Mistakes in the Bible?

Here's a great topic for conversation we've recently launched at Gathering - our Sunday lunch discussion venue at Christ Community Church. For the past month we've been looking at the historical reliability of the Bible ... the process by which the scriptures have come down through the ages ... the archeological evidence of the people and places mentioned in the Bible ... and the way history-telling worked in ancient times.

This next week at Gathering we're going to tackle the issue of inerrancy. Is the Bible free of errors that would make it inconsistent with itself, factually inaccurate and ultimately an unreliable guide to knowing and following God? To jumpstart our consideration, let me give you a sample of author Bart Ehrman's recent best seller "Misquoting Jesus: The Story Behind Who Changed the Bible and Why."

“Because the early Christian texts were not being copied by professional scribes, but simply by educated members of the Christian congregations... we can expect that in the earliest copies mistakes were commonly made in transcription." (p. 51)

"Even scribes who were competent, trained and alert sometimes made mistakes. Sometimes, though they changed the text because they thought it was supposed to be changed. This was not just for certain theological reasons, however. There were other reasons for scribes to make an intentional change – for example they came across a passage that appeared to embody a mistake that needed to be corrected, possibly a contradiction found in the text, or a mistaken geographical reference, or a misplaced scriptural allusion. Changes were made and the author’s original words, as a result, may have become altered and eventually lost." (pp. 55-56)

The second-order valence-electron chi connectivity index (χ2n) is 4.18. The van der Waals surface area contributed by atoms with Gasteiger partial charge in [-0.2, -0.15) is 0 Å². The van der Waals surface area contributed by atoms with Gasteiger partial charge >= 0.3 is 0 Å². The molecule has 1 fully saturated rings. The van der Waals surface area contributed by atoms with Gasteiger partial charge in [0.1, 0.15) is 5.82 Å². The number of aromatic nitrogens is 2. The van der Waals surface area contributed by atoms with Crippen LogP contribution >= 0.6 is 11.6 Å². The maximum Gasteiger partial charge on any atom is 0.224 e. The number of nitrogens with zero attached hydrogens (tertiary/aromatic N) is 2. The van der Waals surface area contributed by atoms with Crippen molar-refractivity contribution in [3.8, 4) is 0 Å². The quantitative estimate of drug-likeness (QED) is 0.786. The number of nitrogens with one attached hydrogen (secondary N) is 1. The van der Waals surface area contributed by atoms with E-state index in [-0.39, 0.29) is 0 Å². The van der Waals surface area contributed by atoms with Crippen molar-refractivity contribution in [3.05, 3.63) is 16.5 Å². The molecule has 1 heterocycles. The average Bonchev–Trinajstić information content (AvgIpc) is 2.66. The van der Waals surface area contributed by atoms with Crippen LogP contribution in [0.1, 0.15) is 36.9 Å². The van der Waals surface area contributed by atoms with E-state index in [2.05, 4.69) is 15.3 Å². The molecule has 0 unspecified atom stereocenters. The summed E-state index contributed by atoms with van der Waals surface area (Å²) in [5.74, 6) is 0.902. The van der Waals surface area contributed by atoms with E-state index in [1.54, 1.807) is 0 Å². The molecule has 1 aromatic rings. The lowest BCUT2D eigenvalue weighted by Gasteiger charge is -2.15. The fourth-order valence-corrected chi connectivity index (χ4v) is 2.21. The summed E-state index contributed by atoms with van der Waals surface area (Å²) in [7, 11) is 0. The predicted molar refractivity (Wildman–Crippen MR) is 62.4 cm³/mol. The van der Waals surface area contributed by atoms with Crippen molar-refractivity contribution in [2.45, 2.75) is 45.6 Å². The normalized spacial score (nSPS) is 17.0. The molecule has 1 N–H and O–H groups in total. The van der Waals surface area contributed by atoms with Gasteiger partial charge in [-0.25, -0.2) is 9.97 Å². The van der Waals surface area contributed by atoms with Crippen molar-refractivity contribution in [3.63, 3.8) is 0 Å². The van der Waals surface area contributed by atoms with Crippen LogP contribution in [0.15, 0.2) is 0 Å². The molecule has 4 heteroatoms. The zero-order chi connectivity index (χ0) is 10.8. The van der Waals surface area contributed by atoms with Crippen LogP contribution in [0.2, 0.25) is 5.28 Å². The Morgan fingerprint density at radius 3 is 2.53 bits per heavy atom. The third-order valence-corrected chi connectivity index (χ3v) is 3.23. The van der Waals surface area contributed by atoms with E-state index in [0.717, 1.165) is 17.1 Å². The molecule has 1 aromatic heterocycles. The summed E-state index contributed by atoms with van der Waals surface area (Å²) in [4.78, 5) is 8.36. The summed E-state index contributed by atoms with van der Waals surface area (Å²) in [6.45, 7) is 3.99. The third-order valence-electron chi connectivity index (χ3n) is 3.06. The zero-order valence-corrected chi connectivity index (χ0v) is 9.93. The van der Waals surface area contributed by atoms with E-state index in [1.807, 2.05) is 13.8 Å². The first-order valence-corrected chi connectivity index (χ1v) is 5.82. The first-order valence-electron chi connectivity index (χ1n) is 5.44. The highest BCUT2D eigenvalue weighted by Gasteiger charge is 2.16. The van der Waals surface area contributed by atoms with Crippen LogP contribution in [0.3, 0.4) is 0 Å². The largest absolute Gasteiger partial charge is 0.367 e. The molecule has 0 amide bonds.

"One of the leading questions that textual critics must deal with is how to get back to the original text - the text as the author first wrote it... It is an enormous problem. In fact it is such an enormous problem that a number textual critics have started to claim that we may as well suspend any discussion of the "original" text because it is inaccessible to us.” (p.58)

Well, there we have it folks. Mistakes in the Bible. What do you think of Ehrman's assertions? If true, how much damage is done to the Christian claim that the Bible is infallible and authoritative? Send me your thoughts and reactions. Hit on the comment link below and give me your best shot. Or swat me a quick e-mail and we’ll dialogue some this week. To e-mail me directly send to:


More from me and Bart as I hear back from you! Feel free to check out the web-page about The Gathering at: